Waiting for a Job offer after Interview
Waiting to find out the results of an interview is one of the worst frustrations experienced by job seekers. Do not expect the ideal feedback loop after an interview.
Information hand-off regarding the status of your candidacy from client (to recruiter, if one is involved) to you may take days, weeks, or sometimes months. The bottleneck can be the company.
One reason an HR professional might not send a reject letterand end the misery could be that the search is continuing for the“perfect” candidate.
When none is found some months hence, the company’s head of recruiting wants the ability to reopen discussions with earlier candidates. That is no excuse. The company should send candidates a status letter regardless of the situation.
Recruiters can be your best friends when they promote your candidacy with a client; but they can avoid your repeated calls when you are not the preferred candidate.
Lack of feedback from a recruiter might be due to other candidates going back for multiple interviews and the recruiter does not wish to share the bad news.
She might be using you as backup if top candidates get eliminated and does not want you to lose interest in the client opportunity. Another reason for no feedback could be that you were submitted to a client by a recruiter who never learned the proper protocol of keeping candidates up-to-date.
Fear of rejection and the accompanying anxiety are common concerns after an interview. The best way to suppress those feelings is to take control and bring the waiting period to a conclusion as quickly as possible.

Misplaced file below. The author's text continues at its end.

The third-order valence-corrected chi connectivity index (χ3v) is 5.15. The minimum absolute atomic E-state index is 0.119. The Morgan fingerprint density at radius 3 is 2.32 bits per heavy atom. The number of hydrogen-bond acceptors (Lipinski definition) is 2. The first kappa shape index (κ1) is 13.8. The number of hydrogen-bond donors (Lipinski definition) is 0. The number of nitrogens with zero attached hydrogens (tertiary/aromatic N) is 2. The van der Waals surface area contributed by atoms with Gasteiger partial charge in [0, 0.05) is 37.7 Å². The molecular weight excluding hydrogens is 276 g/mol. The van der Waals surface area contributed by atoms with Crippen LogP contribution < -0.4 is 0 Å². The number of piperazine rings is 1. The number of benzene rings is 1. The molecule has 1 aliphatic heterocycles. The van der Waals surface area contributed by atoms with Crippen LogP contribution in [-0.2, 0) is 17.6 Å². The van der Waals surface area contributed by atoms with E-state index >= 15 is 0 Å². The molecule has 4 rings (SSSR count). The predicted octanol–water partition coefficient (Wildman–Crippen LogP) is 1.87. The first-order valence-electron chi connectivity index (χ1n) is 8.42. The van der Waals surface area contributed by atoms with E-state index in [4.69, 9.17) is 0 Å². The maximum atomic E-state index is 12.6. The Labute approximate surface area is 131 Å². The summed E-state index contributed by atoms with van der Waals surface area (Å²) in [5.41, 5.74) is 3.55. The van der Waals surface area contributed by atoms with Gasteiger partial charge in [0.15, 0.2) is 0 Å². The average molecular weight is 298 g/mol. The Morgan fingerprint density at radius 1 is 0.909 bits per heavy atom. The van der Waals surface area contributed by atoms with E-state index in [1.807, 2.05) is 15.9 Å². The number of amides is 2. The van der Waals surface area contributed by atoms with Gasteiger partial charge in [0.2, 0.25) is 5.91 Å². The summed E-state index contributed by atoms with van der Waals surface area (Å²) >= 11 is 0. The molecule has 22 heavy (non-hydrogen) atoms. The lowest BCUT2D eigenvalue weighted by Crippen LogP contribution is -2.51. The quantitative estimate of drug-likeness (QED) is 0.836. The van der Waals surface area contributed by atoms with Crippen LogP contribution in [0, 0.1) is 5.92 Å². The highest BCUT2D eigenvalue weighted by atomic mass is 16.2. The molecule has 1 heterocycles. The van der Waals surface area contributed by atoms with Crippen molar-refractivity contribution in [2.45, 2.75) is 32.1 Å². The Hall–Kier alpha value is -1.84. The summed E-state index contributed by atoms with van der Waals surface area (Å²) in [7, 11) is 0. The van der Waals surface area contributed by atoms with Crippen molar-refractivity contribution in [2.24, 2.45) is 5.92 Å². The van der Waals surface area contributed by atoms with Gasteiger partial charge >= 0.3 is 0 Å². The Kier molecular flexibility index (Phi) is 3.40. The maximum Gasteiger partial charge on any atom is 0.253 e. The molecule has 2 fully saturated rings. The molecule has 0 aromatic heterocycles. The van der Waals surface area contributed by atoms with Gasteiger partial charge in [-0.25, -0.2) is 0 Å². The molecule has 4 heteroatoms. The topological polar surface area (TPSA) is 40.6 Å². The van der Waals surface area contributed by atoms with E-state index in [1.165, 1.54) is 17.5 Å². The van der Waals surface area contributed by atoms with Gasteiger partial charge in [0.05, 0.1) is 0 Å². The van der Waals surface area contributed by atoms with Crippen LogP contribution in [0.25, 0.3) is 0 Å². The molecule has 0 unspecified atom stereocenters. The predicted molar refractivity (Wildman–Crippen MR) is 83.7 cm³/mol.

At the same time, increase the pace of networking, attend seminars, and perform other job search activities to divert your focus from waiting for a gatekeeper’s call.
At the end of each interview, you should ask the HR managerwhen feedback might be expected, and you should inform the recruiter so you can both be frustrated. If there is no recruiter, you will wait alone.
The day after the news is due, send an e-mail and/or callthe recruiter or company recruiting manager to ask for the status of your candidacy. If the recruiter ignores your repeated calls, then you should consider sending a nonintrusive e-mail to the human resources contact only if you established a rapport.
The e-mail message should indicate that you have not heard from the recruiter, assuming there is one, and you are still very interested in the opportunity. Add that you would appreciate an update on the timing of the next step in the interview process.
Another means to determine interview status is to e-mail a company interviewer with whom you established rapport, expressing your understanding that the person may not be in a position to give you an answer.